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Tie-up? Rahul points to mom

- No assurance on Bengal unit’s plea to steer clear of TMC deal
Rahul Gandhi

New Delhi, Jan. 18: Congress leaders from Bengal today forcefully entreated with Rahul Gandhi not to even think of entering into an alliance with the Trinamul Congress but failed to extract any commitment from him.

Rahul said he would convey the sentiment to Sonia Gandhi as he was not the final authority on the question of alliances. Rahul has strong views on alliances but the rest of the leadership, including Sonia, has not been in tune with him on the issue.

Senior leaders tend to adopt a more pragmatic approach towards alliances while Rahul has taken an idealistic view and laid stress on the need for strengthening the Congress by fighting elections alone.

The worst dilemma that the party is facing on pre-poll alliance is in Bihar where many leaders favour an understanding with Lalu Prasad’s Rashtriya Janata Dal (RJD) but ordinary workers are stridently opposed to the idea. Sonia and Rahul had met Lalu Prasad after he came out of jail, prompting senior leaders to believe that the negotiations for coalition were on track.

At today’s interactions with the AICC members of Bihar and Bengal, Rahul took varying positions on the question of alliance, although he is said to be personally opposed to tie-ups with both Trinamul and the RJD.

While Rahul told the Bengal leaders that he would convey their feelings to Sonia, he was more forthcoming with their Bihar counterparts, asserting that he would not allow party’s interests to be compromised in the state. He was responding to the pleas of two Bihar district presidents who strongly contended that the seat-adjustment, if any, should be honourable.

On Bengal, there was unanimity among leaders who submitted a memorandum to Rahul, saying: “We have examined every aspect of the current political situation and we are of the firm opinion that any adjustment with the TMC is against the immediate and short-term interest as well as long-term interest of the party. The TMC has betrayed the trust of the Congress leadership in 2001 and 2012. They have never been consistent and nobody expects them to be. There is every possibility that the TMC would back-stab the Congress as soon as elections are over.”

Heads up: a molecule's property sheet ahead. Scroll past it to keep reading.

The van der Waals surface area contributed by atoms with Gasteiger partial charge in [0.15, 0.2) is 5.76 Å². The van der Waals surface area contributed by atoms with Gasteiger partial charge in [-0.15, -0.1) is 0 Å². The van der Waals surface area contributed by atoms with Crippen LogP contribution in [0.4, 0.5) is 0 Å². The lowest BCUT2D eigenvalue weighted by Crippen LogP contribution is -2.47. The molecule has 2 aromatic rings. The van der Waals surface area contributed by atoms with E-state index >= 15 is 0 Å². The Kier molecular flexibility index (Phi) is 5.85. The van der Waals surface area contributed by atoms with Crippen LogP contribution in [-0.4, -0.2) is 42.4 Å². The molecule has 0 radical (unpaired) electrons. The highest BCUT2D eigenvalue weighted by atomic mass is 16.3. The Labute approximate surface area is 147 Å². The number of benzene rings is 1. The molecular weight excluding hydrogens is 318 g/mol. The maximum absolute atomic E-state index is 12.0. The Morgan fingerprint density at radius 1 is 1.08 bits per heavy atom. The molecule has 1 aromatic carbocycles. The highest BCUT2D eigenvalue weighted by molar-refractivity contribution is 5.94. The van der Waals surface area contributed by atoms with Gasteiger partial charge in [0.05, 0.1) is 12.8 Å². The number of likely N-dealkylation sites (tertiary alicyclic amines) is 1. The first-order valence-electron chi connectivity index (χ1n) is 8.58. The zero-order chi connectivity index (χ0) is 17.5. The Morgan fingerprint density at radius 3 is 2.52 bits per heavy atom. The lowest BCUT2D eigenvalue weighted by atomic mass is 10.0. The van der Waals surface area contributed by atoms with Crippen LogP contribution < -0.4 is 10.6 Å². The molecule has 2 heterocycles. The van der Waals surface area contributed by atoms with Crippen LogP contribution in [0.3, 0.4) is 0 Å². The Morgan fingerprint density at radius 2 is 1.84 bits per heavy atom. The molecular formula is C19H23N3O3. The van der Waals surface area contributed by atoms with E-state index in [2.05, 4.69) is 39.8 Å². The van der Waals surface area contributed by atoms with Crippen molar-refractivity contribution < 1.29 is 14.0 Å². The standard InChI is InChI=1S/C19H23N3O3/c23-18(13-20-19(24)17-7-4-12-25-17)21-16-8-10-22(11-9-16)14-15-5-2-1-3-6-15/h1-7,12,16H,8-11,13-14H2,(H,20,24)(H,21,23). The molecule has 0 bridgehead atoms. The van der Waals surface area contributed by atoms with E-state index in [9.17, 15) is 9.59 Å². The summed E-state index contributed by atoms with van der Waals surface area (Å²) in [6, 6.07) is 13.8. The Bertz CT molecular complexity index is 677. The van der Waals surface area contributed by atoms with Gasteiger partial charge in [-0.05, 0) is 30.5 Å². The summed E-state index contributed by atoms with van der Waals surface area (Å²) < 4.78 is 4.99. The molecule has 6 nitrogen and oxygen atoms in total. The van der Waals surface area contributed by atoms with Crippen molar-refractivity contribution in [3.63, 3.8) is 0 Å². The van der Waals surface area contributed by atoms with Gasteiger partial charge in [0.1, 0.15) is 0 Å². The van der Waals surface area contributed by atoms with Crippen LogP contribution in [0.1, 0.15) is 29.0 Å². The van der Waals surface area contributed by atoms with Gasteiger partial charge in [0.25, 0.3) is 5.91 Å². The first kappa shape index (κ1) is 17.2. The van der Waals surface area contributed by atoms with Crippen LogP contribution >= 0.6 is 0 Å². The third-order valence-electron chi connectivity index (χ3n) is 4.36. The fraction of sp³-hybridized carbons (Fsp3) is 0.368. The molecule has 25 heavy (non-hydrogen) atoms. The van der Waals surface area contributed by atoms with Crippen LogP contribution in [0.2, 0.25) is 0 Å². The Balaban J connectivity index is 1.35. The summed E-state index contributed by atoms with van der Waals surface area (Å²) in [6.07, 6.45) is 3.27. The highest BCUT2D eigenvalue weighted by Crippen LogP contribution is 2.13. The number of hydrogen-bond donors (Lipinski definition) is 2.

“Rahulji patiently heard our sentiments against an alliance with the Trinamul for the Lok Sabha polls. He told us that he would convey our sentiments against the alliance to the Congress president,” former state Congress chief and MLA Manas Bhuniya said after coming out of an half-an-hour meeting with the party’s all-India vice president.

Bhuniya was among a host of state Congress leaders, including three junior Union ministers from Bengal, who met Rahul at the AICC headquarters on 24 Akbar Road.

“We told Rahulji that an alliance with Trinamul in the 2009 Lok Sabha polls and in the 2011 Assembly polls had weakened the organisation in Bengal. Moreover, an alliance with Trinamul, whose sole objective is to liquidate our organisation, would demoralise our party ranks and workers,” he said.

Junior railway minister Adhir Chowdhury and junior Union minister for urban development Deepa Das Munshi drew Rahul’s attention on how some Union cabinet ministers — like health minister Ghulam Nabi Azad — had been praising chief minister Mamata Banerjee during their visits to Bengal.

“We argued against any form of alliance with Trinamul because of their sole objective of marginalising the Congress in Bengal,” said Pradip Bhattacharya, state PCC chief.

Rahul at one point asked if the party was capable of going it alone but didn’t give any commitment.

The Bihar question is fundamentally different from Bengal as an alliance with Lalu Prasad can cloud Rahul’s strong pitch against corruption. The Congress has been making the possible return of B.S. Yeddyurappa a political issue in Karnataka although he has not yet been convicted. Lalu Prasad has been sentenced to jail in a corruption case and is out on bail.

The Congress entered into an alliance with the JMM in Jharkhand when Shibu Soren, who is entangled in several cases, stepped aside, making way for his son Hemant Soren.

The Congress is looking for a similar face-saving formula in Bihar, expecting Lalu Prasad to appoint a new party chief, which is proving to be a knotty affair.

Lalu Prasad cannot contest elections under the new legal scheme but he continues to be the face of the RJD and that has caused dithering in the Congress.

Rahul was initially inclined to have an understanding with Nitish Kumar’s JD(U) but the dynamics within the party changed slowly when feedback from the state suggested a revival of Lalu Prasad’s political clout.

Rahul said today: “We honoured your sentiments in 2009 and even now we will not have an alliance if your honour is not protected.” Honour, in this context, lies in the number of seats; the Congress went alone in the 2009 Lok Sabha election when Lalu Prasad announced a seat adjustment with Ram Vilas Paswan’s LJP, leaving just two seats for the Congress.

Many AICC members who were here to attend yesterday’s session said the party should contest on its own this time as going with Lalu Prasad again would destroy the Congress.

One leader said: “If we are sure we will come back to power, we can make compromises. If we are not sure of UPA III, we must fight alone.”